Nearly 20 disability activists wearing hot pink Not Dead Yet – The Resistance t-shirts took their message to Albany on May 9th. This was the lobby day scheduled by assisted suicide proponents, but NDY refused to give them the last word.
News coverage in the Albany Times Union quoted Adam Prizio, who serves as manager of governmental affairs for the Center for Disability Rights, and is also NDY’s attorney in the friend-of-the-court brief filed in the NY assisted suicide case being heard in the Court of Appeals later this month.
Opponents of aid in dying have said that if legislation is approved, medical research, health care providers and the disabled could be negatively impacted. Opponents also have warned that without proper oversight, there is potential for abuse by those who want to end the burden of caring for a terminally ill loved one.
“There’s no way to open this door just enough,” Adam Prizio, government affairs manager for the Center for Disability Rights, told the Times Union earlier this year. “No matter where you open it, some number of people with disabilities will be killed through coercion, through abuse, or through insurance companies trying to save money.”
NDY activists plan to continue their opposition to a state supported, medically implemented program of assisted suicide throughout the legislative session.
In connection with the day’s activity, the NY Alliance Against Assisted Suicide issued the following press advisory, quoting NDY’s Director of Minority Outreach, Anita Cameron.
MEDIA ADVISORY: May 8, 2017 Assisted Suicide Opponents Offer Alternative Perspective
Albany, NY – Physician-assisted suicide proponents will be lobbying for assisted suicide legislation in Albany on Tuesday, May 9, 2017. The New York Alliance Against Assisted Suicide offers the following contact information and comment for an alternative perspective.
JJ Hanson, President, Patients’ Rights Action Fund and Terminal Brain Cancer Patient
Phone: 850-377-5410 Email: firstname.lastname@example.org
Hanson says: “I’ve seen firsthand the dangers inherent in doctor-prescribed suicide. My own doctors mistakenly told me that I had less than 4 months to live, yet here I am today—over 3 years later. In states where assisted suicide is legal, terminal patients have been offered lethal drugs by their insurance companies while coverage for the care they need was denied or delayed. In the states where assisted suicide has been legalized, there has not only been an increase doctor-prescribed death, but also an increase in the general suicide rate as well.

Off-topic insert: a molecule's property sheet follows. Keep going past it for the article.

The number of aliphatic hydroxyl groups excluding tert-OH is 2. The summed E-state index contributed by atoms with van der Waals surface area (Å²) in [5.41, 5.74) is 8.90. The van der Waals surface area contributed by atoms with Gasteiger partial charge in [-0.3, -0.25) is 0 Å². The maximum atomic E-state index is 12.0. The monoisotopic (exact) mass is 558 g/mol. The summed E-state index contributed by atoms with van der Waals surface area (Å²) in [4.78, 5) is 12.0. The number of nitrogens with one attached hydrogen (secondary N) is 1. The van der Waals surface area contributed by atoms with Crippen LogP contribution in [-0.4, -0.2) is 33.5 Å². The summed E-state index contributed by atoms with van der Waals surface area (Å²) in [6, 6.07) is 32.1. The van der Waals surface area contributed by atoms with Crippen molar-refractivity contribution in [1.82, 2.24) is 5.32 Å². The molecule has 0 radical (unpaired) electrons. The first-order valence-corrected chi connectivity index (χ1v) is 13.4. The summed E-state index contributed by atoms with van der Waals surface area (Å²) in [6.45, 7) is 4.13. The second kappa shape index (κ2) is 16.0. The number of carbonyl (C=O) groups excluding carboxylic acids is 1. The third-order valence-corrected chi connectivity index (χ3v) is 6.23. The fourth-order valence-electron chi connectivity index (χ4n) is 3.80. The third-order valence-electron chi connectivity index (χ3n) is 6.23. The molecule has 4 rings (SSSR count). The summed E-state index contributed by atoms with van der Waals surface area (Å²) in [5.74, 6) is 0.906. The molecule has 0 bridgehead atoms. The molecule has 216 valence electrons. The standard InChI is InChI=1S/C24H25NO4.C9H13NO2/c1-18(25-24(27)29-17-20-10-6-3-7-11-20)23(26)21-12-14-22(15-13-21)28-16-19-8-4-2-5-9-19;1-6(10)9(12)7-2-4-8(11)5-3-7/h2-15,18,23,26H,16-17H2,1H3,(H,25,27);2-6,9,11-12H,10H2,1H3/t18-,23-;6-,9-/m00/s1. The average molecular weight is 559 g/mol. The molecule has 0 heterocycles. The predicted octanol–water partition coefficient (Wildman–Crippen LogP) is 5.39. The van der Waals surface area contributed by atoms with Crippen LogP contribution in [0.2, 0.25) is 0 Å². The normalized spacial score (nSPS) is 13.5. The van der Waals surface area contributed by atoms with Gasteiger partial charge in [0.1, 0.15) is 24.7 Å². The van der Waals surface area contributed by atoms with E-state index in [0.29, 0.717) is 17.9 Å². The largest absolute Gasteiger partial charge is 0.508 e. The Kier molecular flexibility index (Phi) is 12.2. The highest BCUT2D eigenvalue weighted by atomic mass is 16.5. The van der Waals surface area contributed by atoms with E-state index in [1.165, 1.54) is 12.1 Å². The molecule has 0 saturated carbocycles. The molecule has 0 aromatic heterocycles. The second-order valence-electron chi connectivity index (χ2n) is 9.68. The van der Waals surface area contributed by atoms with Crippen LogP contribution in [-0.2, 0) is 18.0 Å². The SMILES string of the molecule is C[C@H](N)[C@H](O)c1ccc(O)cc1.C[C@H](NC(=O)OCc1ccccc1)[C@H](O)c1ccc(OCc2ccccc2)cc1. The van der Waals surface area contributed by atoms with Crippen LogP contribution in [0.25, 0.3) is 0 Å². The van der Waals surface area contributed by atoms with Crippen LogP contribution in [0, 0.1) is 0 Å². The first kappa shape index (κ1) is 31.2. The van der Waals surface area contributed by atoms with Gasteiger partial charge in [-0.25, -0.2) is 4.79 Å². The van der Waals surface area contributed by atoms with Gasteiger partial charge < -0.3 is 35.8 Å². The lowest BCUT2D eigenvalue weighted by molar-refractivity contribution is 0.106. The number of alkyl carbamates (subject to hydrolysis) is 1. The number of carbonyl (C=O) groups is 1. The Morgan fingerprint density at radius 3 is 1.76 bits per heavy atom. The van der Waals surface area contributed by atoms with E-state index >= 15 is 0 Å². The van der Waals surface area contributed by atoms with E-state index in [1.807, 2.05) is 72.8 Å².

Assisted suicide puts the lives of those who are most vulnerable at risk.”
Mrs. Lynda Holler, Widow, Mother and Concerned Citizen (Brewster, NY)
Phone: 845-278-8239 Email: email@example.com
Holler recounts: “My husband, Kenny, was diagnosed with oral cancer eight months after we were married. We battled that horrendous, debilitating disease for twenty-one years. By the time Kenny died in 2014, together with our teenage sons, we had come to truly experience the fruits of deep love and sacrifice. Physician-assisted suicide perverts the dying process and robs families of irreplaceable end-of-life opportunities. Through Kenny’s model of suffering and living his life out to its natural end, I have come to recognize that how we die is the culminating statement of our lives. Through it, Kenny taught the communities of people around him both how to live and how to die. That is death with dignity, and our boys and I couldn’t be more peaceful or more proud.”
Anita Cameron, Director of Minority Outreach, Not Dead Yet
Phone: 720-413-9064 Email: firstname.lastname@example.org
Cameron notes: “All of the major disability organizations that have taken a position believe that the legalization of assisted suicide is dangerous. It is inherently discriminatory; it opens the way for insurance companies to choose assisted suicide as an option, because it is cheaper than paying for life-saving drugs and treatments; it allows doctors to be gatekeepers to decide whose lives are worthy; and it makes it possible for unscrupulous and abusive family members and heirs to coerce their relative into choosing suicide even if it isn’t what they want.”
David Kim, MD, American Academy of Medical Ethics
Phone: 718-974-8776 Email: email@example.com
Kim says: “As a physician treating critically ill patients for many years, I fear what the legalization of assisted suicide will mean for my profession and the trust patients will have in it. Will my patients be able to trust my judgment and their best interests knowing that I could become their judge, jury and executioner all in one? What will the repercussions be on our ability to truly care for our sickest patients if I as a professional, trained in a healing profession, look at someone in desperate need and say with my words and actions, ‘your life may not be worth living’? It is far better for the patient and the profession to insist that life is in fact worth living for, and to fight the physical, mental and emotional suffering of patients and their families with personal affirmation, effective pain control and counseling support, instead of giving in to their despair. We fight against the pain of suicide and its well- documented causes everywhere else in society—why should physician-assisted suicide be a justifiable exception?”
The New York Alliance Against Assisted Suicide is an informal association of many diverse organizations, institutions, agencies and individuals in New York State committed to preventing the legalization of assisted suicide in the state. They include representatives of the following communities: disability rights, patients’ rights, health care, civil rights, senior rights and various faith-based advocacy organizations.